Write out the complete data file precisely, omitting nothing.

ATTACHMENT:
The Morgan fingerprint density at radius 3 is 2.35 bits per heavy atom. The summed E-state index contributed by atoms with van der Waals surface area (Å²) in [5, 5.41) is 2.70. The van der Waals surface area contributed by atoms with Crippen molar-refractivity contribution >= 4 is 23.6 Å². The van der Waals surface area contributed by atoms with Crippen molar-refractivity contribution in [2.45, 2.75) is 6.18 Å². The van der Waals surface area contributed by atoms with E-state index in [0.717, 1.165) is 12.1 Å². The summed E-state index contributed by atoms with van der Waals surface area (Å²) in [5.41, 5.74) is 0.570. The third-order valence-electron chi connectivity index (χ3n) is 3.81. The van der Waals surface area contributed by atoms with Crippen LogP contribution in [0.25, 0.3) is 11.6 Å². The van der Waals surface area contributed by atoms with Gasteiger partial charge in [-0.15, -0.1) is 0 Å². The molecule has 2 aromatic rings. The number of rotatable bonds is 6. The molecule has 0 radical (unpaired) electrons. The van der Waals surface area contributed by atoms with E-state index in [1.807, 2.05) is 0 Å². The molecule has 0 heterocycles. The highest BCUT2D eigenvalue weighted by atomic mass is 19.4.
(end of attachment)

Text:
The Morgan fingerprint density at radius 3 is 2.35 bits per heavy atom. The summed E-state index contributed by atoms with van der Waals surface area (Å²) in [5, 5.41) is 2.70. The van der Waals surface area contributed by atoms with Crippen molar-refractivity contribution >= 4 is 23.6 Å². The van der Waals surface area contributed by atoms with Crippen molar-refractivity contribution in [2.45, 2.75) is 6.18 Å². The van der Waals surface area contributed by atoms with E-state index in [0.717, 1.165) is 12.1 Å². The summed E-state index contributed by atoms with van der Waals surface area (Å²) in [5.41, 5.74) is 0.570. The third-order valence-electron chi connectivity index (χ3n) is 3.81. The van der Waals surface area contributed by atoms with Crippen LogP contribution in [0.25, 0.3) is 11.6 Å². The van der Waals surface area contributed by atoms with Gasteiger partial charge in [-0.15, -0.1) is 0 Å². The molecule has 2 aromatic rings. The number of rotatable bonds is 6. The molecule has 0 radical (unpaired) electrons. The van der Waals surface area contributed by atoms with E-state index in [1.807, 2.05) is 0 Å². The molecule has 0 heterocycles. The highest BCUT2D eigenvalue weighted by atomic mass is 19.4.